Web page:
Well, at least initially, Memphis was segregated. There were schools for blacks, schools for whites. It was the back of the bus. There was water fountains for white, water fountains for colored. We were called colored. There was literally two of everything. I remember even in the service when we were traveling with troops, troop frames, we get to some place and stop the white guys would go to the dining room and the black guys would go to the lunch counter. We didn't mix even in the service then. So I actually left one segregated situation for another. It -- it wasn't as bad, I guess, in the military because in most instances in the units that I was in there was only black troops. If there were white people in the unit they were officers. So I -- and -- and, you know, we pretty much stayed to ourselves, didn't venture out. It was a way of life. And at that particular time there wasn't a whole lot of people challenging the system. Even in the military there weren't a lot. And so it's just the way things were.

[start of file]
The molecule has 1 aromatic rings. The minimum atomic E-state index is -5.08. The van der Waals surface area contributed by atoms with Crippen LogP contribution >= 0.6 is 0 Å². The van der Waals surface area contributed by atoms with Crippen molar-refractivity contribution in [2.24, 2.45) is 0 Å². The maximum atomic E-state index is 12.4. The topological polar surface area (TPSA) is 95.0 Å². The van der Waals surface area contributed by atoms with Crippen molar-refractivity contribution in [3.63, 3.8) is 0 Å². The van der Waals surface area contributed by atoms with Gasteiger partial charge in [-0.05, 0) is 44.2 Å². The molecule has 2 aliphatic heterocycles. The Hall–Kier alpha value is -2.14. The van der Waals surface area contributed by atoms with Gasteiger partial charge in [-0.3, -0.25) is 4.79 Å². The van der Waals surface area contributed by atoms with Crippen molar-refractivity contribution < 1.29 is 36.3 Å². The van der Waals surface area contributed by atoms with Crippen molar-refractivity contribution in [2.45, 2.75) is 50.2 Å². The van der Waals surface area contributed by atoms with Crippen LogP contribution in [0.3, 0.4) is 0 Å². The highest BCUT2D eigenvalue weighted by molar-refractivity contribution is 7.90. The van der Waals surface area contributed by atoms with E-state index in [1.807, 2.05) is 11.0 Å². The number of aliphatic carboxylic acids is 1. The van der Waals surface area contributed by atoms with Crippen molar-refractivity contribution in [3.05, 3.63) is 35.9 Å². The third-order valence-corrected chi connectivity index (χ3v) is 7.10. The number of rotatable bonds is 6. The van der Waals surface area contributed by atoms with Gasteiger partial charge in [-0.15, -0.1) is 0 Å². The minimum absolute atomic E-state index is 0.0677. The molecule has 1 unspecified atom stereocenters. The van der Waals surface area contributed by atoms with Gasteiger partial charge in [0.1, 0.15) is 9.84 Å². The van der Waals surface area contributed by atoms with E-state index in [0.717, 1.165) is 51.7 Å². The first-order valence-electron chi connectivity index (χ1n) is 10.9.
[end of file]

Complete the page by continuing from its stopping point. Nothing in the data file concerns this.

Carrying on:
Larry Ordner:

So as a kid from Memphis you ended up in New Jersey?

Ira T. Neal:

Yes.

Larry Ordner:

Is that where you took basic?

Ira T. Neal:

I took basic training in Fort Dix, New Jersey. Thirteen weeks of basic and then left Fort Dix.

Larry Ordner:

What was -- what was basic training like for you? How rigorous was it for you?

Ira T. Neal:

I guess in many ways I joined it was kind of a macho thing, you know. The only thing that really got to me was the weather. It was, you know, because we're in Jan -- December I joined. My -- I think my actual enlistment date in the Army was December 30, which meant that I was taking basic training January, February, March. Right in the middle of the winter. And so we spent a lot of time, of course, outdoors. A lot of, you know, snow and ice and ...

Larry Ordner:

I'm sure that was cold and -- that you had never experienced in your life before.

Ira T. Neal: